The nightmare of NHS bureaucracy needs sorting out

Every person reading this article has a one in three chance of getting cancer. In the most recent year for which there are statistics, 367,000 men and women in England had cancer diagnosed.

The NHS Cancer Plan for England was published in September 2000 with the laudable ambition of reducing cancer deaths. Investment was planned to improve survival through prevention, screening, early diagnosis, better treatment, hospices and cancer networks. Investment in the NHS has risen from 4.8 per cent of GDP in 1997 to 9 per cent today.

Has this money achieved its aims? Partly. Fewer people smoke, more are screened and waiting times are shorter. But bureaucracy has been an obstacle to greater success. The National Institute for Health and Clinical Excellence (NICE) has prevented effective treatment becoming widely available; the weaving of a spider's web of administrative muddle has led to death and misery.

There remains a wide variation in the standard of care and the chances of survival. This is partly because the Government believes in local autonomy - 150 primary care trusts dictate local policy, creating a postcode lottery. Living in Richmond means that you might be prescribed a drug for cancer, while you cannot be effectively treated in the stinking black hole that is Oxford. The annual administrative budget for these trusts is £5 billion.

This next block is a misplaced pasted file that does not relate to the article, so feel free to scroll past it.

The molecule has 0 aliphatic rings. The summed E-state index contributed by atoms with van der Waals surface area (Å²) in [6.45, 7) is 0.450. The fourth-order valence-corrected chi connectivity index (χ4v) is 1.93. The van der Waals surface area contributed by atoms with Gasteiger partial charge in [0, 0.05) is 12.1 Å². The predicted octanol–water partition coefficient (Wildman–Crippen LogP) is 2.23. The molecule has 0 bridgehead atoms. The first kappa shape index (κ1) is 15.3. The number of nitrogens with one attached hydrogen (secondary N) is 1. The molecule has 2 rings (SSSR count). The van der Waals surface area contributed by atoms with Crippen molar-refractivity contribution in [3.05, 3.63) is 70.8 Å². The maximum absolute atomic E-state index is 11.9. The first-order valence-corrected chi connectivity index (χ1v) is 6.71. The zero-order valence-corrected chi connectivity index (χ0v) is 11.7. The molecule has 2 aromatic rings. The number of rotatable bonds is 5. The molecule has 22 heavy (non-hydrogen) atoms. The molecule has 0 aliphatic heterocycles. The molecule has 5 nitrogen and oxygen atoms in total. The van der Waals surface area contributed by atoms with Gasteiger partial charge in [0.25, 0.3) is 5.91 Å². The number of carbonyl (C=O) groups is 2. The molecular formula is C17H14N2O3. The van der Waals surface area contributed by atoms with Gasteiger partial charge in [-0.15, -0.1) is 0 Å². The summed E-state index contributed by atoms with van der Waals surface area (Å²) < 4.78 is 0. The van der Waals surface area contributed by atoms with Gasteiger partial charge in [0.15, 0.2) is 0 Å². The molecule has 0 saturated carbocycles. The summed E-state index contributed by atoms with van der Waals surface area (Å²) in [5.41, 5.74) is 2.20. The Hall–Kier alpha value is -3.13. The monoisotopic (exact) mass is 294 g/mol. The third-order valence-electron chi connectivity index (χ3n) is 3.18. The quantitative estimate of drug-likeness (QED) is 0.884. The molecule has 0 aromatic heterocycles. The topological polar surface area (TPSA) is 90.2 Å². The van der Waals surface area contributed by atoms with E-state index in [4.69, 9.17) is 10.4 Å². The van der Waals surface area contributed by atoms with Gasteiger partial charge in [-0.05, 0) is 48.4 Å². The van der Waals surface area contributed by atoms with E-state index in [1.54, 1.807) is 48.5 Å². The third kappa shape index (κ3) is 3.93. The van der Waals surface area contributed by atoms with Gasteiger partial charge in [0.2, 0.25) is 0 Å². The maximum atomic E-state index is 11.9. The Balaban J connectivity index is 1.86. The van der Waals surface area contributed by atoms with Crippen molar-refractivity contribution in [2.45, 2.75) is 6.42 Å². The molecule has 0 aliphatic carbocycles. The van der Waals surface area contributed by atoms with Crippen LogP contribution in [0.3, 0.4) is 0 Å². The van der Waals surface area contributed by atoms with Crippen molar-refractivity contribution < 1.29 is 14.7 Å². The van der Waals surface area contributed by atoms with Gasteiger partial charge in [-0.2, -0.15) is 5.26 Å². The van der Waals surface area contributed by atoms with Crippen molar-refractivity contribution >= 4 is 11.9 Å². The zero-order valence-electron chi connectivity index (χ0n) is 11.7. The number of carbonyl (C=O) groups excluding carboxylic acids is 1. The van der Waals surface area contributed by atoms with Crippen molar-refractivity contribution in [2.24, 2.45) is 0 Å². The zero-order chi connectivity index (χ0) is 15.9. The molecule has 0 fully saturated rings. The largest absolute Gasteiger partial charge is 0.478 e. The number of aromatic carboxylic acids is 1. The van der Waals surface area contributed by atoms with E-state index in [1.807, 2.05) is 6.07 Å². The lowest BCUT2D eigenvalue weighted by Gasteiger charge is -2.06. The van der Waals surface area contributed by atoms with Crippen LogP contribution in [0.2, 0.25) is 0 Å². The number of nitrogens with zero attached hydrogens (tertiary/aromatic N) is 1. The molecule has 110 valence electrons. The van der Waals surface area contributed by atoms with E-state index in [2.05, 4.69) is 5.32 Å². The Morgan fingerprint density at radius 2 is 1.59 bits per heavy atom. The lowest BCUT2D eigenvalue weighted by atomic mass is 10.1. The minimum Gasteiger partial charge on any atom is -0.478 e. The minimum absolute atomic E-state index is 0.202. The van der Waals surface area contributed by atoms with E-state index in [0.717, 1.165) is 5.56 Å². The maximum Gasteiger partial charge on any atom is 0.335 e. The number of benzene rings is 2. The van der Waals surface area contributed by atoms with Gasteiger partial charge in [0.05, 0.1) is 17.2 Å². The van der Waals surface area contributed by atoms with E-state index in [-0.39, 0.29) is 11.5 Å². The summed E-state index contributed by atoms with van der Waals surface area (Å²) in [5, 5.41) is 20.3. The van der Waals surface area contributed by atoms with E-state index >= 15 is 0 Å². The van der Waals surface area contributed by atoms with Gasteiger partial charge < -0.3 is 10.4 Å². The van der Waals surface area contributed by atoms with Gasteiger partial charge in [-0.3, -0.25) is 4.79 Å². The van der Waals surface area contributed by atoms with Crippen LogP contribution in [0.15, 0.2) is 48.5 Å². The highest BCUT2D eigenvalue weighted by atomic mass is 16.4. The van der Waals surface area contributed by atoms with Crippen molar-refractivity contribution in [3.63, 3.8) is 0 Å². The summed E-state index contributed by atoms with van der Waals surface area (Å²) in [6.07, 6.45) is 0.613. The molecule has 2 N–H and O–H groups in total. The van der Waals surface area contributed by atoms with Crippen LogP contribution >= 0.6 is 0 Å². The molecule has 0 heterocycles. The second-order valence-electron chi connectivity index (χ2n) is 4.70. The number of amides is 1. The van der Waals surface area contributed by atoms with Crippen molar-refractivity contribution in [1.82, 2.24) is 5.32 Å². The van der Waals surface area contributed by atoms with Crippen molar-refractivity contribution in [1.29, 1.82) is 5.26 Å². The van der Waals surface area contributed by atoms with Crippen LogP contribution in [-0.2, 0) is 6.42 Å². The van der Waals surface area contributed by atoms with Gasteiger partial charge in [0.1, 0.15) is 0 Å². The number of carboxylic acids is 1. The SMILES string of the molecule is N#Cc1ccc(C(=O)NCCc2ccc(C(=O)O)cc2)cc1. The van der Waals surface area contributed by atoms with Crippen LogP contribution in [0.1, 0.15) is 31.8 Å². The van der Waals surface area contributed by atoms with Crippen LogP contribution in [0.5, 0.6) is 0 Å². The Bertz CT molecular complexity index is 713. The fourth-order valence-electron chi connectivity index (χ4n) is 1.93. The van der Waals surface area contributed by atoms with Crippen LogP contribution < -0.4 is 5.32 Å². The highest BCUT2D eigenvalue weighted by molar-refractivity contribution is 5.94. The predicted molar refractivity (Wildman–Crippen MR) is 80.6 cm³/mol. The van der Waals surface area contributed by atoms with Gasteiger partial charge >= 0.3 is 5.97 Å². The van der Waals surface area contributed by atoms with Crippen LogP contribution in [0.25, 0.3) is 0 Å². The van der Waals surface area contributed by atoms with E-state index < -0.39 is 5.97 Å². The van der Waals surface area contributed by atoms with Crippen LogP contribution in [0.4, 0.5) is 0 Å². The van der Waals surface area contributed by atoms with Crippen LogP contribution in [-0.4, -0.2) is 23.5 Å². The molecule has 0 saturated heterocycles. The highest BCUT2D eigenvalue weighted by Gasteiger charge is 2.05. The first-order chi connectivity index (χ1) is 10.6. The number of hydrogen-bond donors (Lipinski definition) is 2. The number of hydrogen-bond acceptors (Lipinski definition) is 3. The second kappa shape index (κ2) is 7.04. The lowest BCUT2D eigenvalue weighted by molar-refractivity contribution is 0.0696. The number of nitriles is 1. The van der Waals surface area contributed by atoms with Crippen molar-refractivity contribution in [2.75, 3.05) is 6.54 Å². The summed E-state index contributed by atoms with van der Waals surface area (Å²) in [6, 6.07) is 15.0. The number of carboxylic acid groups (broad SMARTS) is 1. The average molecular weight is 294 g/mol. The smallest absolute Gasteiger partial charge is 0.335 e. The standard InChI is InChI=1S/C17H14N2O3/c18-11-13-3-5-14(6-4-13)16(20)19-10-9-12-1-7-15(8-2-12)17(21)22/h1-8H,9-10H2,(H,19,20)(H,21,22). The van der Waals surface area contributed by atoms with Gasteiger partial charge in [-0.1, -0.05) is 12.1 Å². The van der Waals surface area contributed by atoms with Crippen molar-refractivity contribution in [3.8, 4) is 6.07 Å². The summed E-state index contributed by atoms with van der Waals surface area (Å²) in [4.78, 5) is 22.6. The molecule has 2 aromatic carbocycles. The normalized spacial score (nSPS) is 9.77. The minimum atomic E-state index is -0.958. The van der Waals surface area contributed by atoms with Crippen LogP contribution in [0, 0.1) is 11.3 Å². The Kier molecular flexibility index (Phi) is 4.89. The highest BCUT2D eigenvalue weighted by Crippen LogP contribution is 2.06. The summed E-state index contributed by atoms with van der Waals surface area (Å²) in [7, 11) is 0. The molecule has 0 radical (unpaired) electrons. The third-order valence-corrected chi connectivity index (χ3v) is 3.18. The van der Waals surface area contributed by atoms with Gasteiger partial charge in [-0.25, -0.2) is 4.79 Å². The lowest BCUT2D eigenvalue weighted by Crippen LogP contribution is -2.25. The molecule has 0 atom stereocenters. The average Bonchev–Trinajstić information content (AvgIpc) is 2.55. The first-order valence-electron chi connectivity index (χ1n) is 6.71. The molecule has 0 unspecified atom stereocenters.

One of my colleagues has shown that death rates from kidney cancer are solely determined by postcode. In areas where the trusts allow the use of a particularly effective drug the average survival rate is more than two years; in those where it is refused, average survival time is six months. Many readers will know that NICE has changed its mind three times over whether these kidney cancer drugs should be available.

In 2000 the Secretary of State for Health wrote in his introduction to the Cancer Plan that “decades of under-investment alongside outdated practices mean that survival rates lag behind the rest of Europe... too many variations in the quality of care across the country leave patients frustrated by the postcode lottery.” His view is still correct. Presumably his successor now needs a hearing aid as those words ring in his ears.

Secretary of State, please could our wonderful NHS be granted the gift of sanity in prescribing and clarity in administration? The nightmare of bureaucracy needs sorting out. The rationalisation of NICE and the primary care trusts would free up funds that could be used to benefit patients.